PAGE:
http://news.bbc.co.uk/2/hi/entertainment/6283447.stm
http://news.bbc.co.uk/2/hi/entertainment/6274881.stm
http://media.guardian.co.uk/site/story/0,,1994606,00.html

Potential Study Questions
What are meant by above the line, and below the line promotional strategies?
How might sponsorship be used to target certain market segments?  What market segment do you think the Carphone Warehouse were targeting in its sponsorship of Big Brother?
Who are OfCom and what powers do they have?

  
Posted by whispering1 at 12:36Comments(0)

2007年01月22日

Internet Sales from Times 100

The Times 100 theory section highlights the importance of getting the right mix when marketing their products.  Much emphasis is given to the product characteristics, pricing, and promotion.  However is enough attention paid to the place when we study the 4 Ps?
In some businesses there is a clear distribution structure that provides alternative routes for the product to market.  For example, Motorola supplies phones through retail outlets but also recognises the importance of web sales (Times 100 case study).  In a high tech industry such as this internet has long provided a strong source of sales.  However the growing significance of the web is becoming apparent in many industries.  Analysis of Christmas shopping at the end of last year shows an impressive
increase in sales.  The figures, for the ten weeks to 24 December, marked a 54% rise from last year's total to reach £7.66bn (BBC, 17th January 2006).   According the IMRG report on which the figures were based, sales might have been higher, but demand outstripped supply as Internet sites struggled to cope with the increase sales traffic (The Telegraph, 18th January 2006).
With such a large increase in Internet sales in 2006, it will be interesting to see whether this trend continues.  The IMRG suggests a possible fall Internet sales next year, but what do you think?  Perhaps one day there will be a time when general Internet sales outstrip those on the high street.

Sources
http://www.thetimes100.co.uk/theory/theory.php?tID=185
http://www.thetimes100.co.uk/case_study.php?cID=86&csID=230&pID=4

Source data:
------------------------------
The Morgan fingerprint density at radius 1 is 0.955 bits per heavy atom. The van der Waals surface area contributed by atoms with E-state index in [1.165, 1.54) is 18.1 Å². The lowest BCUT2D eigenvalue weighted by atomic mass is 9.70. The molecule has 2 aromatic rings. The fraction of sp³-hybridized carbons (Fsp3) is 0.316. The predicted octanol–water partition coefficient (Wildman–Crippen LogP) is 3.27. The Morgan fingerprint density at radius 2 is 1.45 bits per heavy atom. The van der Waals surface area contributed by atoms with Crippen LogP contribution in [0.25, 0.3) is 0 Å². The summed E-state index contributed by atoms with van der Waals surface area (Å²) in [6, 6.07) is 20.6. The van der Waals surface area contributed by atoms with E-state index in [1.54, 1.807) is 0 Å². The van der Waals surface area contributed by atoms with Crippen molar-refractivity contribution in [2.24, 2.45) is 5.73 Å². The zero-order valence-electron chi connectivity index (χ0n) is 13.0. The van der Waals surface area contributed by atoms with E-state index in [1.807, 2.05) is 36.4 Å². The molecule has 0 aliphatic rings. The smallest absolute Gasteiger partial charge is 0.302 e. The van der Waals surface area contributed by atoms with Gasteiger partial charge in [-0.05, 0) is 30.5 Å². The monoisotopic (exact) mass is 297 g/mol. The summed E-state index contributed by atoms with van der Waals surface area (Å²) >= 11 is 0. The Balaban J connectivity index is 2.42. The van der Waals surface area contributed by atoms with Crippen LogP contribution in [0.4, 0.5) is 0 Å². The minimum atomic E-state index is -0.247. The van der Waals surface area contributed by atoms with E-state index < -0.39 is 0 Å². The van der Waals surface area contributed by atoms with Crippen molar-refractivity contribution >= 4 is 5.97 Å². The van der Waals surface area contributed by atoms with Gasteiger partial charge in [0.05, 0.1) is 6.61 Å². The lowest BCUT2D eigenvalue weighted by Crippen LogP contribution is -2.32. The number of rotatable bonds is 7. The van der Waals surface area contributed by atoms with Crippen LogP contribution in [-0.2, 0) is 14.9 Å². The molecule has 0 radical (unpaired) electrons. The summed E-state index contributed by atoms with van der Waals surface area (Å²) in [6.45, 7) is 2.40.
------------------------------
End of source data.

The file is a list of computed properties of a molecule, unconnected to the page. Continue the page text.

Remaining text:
http://news.bbc.co.uk/2/hi/business/6270627.stm
http://www.telegraph.co.uk/news/main.jhtml?xml=/news/2007/01/17/nonline117.xml

Potential Study Questions
• Other than making the division between internet and retail sales, how else does Motorola categorise its distribution channels?
• A question for Economists: “Demand outstripped supply” suggests what Economists refer to as excess demand.  How might this be explained diagrammatically?
  
Posted by whispering1 at 22:30Comments(0)

2007年01月20日

Memory Training (copied)

 

Retelling in the Source Language: The instructor either reads or plays a recording of a text of about 200 words for the trainees to retell in the same language. The trainees should not be allowed to take any notes. In the first instance, trainees should be encouraged to retell the text in the same words of the original to the largest possible extent. The following tactics should be used by the trainees after a certain time of training on retelling: Categorization: Grouping items of the same properties; Generalization: Drawing general conclusions from particular examples or message from the provided text; Comparison: Noticing the differences and similarities between different things, facts and events; Description: Describing a scene, a shape, or size of an object, etc. Trainees are encouraged to describe, summarize, and abstract the original to a large extent in their own words in exercises (2) to (5). Shadowing Exercise: Which is defined as "a paced, auditory tracking task which involves the immediate vocalization of auditorily presented stimuli, i.e., word-for-word repetition in the same language, parrot-style, of a message presented through a headphone"(Lambert 1899:381). This kind of exercise is recommended for training of Simultaneous Interpreting, especially the splitting of attention skills and the short-term memory in SI.

There is another tool which is effective in memory training: Mnemonic to Memory. Mnemonic is a device, such as a formula or rhyme, used as an aid in remembering. Mnemonics are methods for remembering information that is otherwise quite difficult to recall. A very simple example of a mnemonic is the '30 days hath September' rhyme. The basic principle of Mnemonics is to use as many of the best functions of the human brain as possible to encode information.

The human brain has evolved to encode and interpret complex stimuli—images, color, structure, sounds, smells, tastes, touch, spatial awareness, emotion, and language—using them to make sophisticated interpretations of the environment. Human memory is made up of all these features.